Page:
The basic reason dogs have tear stains on their face is because they are shedding tears instead of the tears draining properly into their tear ducts. There can be other reasons for dogs to have tears. Short-nosed breeds often have shallow eye sockets which cause the normal tears to fall out onto the dog’s face. In some cases a dog will have excess tearing because he has hair around his eyes that irritate them or which “wick” the tears out of the eyes and onto the face. There are also some other reasons due to eye structure or eye problems such as an eye infection or glaucoma, or an irritation caused by an eyelash rubbing against the eye.

All dogs can have tears on their face but staining is most noticeable if you have a white dog.  This is because the tears will come in contact with bacteria or red yeast on your dog’s face and produce a reddish stain that is easy to see on a white dog.

Depending on the reason why your dog has tear stains, there are often ways to minimize their appearance. If your dog has tear stains because he has shallow eye sockets, such as with the short-nosed breeds, you can’t change the shape of his eye sockets, but you can do some things to keep the stains at bay. If your dog has tear stains because of a constant eye irritation, you can keep the hair around his eyes trimmed and see a vet about any eye infection or glaucoma.

If your dog has tear staining because of a problem with eyelashes that turn in or an eyelid problem, there are some surgical options. You can talk to your vet about what he or she might be able to do to fix the problem.

You can make the tear stains less noticeable in the following ways:

  • Antibiotics: Some owners use tetracycline or tylosin to reduce or eliminate tear stains. It’s probably not a good idea to use these antibiotics indefinitely since they can lead to drug-resistant bacteria in some cases.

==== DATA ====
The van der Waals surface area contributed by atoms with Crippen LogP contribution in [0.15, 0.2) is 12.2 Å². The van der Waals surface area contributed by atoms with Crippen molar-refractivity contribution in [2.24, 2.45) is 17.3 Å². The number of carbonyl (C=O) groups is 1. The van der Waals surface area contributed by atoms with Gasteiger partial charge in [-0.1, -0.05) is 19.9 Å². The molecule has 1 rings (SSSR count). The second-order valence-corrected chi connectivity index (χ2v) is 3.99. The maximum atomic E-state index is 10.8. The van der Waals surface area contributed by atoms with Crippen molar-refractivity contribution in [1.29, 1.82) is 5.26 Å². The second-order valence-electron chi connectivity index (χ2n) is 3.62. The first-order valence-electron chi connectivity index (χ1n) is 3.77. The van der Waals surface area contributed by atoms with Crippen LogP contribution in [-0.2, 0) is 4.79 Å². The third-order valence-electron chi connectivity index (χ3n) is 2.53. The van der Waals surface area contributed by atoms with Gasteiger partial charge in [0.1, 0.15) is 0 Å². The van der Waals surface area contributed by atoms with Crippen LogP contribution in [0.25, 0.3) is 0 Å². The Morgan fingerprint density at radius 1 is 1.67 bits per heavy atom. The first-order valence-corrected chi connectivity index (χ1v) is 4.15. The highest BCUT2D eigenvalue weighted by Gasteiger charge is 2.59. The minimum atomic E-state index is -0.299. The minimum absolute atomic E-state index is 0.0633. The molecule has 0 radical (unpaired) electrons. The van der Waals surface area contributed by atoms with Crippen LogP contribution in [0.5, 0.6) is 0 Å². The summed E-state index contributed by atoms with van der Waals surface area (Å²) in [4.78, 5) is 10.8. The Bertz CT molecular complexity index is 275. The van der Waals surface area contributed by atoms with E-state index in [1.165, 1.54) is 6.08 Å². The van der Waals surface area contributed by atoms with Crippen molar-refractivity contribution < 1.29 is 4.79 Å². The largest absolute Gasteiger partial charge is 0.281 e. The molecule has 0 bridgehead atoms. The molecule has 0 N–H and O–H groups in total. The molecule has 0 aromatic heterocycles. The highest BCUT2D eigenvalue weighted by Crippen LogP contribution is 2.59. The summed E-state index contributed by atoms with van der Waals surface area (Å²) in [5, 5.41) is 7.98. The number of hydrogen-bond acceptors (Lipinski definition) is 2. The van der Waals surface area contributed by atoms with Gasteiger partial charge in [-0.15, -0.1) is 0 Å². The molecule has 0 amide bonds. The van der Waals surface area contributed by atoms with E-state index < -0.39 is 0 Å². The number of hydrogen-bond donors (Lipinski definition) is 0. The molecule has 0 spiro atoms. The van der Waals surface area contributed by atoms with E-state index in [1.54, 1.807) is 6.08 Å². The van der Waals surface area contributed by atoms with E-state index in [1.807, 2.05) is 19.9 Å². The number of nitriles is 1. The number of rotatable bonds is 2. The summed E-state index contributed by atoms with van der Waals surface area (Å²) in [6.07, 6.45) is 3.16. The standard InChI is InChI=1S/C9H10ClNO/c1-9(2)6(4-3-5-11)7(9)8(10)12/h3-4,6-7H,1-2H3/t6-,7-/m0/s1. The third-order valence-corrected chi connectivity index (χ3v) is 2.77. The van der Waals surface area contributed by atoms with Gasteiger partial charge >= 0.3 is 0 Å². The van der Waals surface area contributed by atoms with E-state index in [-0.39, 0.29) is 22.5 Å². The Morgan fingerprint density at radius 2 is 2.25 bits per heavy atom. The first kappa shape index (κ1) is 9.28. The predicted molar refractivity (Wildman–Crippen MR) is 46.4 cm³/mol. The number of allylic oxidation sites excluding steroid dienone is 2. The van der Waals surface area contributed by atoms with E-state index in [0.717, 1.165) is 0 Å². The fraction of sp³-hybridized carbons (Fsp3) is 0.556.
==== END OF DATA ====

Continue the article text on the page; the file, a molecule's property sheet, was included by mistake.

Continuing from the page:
• Apple Cider Vinegar: Many owners swear by apple cider vinegar added to food and drinking water to reduce or eliminate tear stains. They use raw apple cider vinegar from a product that still has the “mother” in the jar. They add a tablespoon a day to the dog’s food or water. The acidity in the apple cider vinegar is supposed to keep the tears from staining when they come in contact with any bacteria on the dog’s face. It’s a theory anyway.  Some people like to add ½ to a whole Tums to their dog’s food each day. Like the apple cider vinegar, the Tums will change the pH in your dog’s tears slightly and stop the tear stains.
  • Distilled Water: According to many people, giving your dog distilled water to drink can help eliminate tear staining.
  • Grooming Products. There are many grooming products you can use to remove or whiten tear stains. You can use hydrogen peroxide to clean the tear stains off your dog’s face. There are also products made specifically for tear stains which work for some dogs. Angel Eyes is popular with many owners.
  • Wash your dog’s face: You should wash your dog’s face on a daily basis, making sure to gently remove any staining under the eyes. Be careful to clean around the eyes and examine them for any problems.

You may not be able to stop  your dog’s tears but you should be able to make any stains less noticeable by using one of these methods.

Finding A Good Dog Crate

Dog crates have many good uses.  If you have a medium or large dog and you plan to fly with your pet, you will need a crate for the flight.  Crates can be used for house training.  They are great for traveling with your dog in your vehicle and will protect him in case of an accident.  And, many dogs like to sleep and hang out in their crate at home.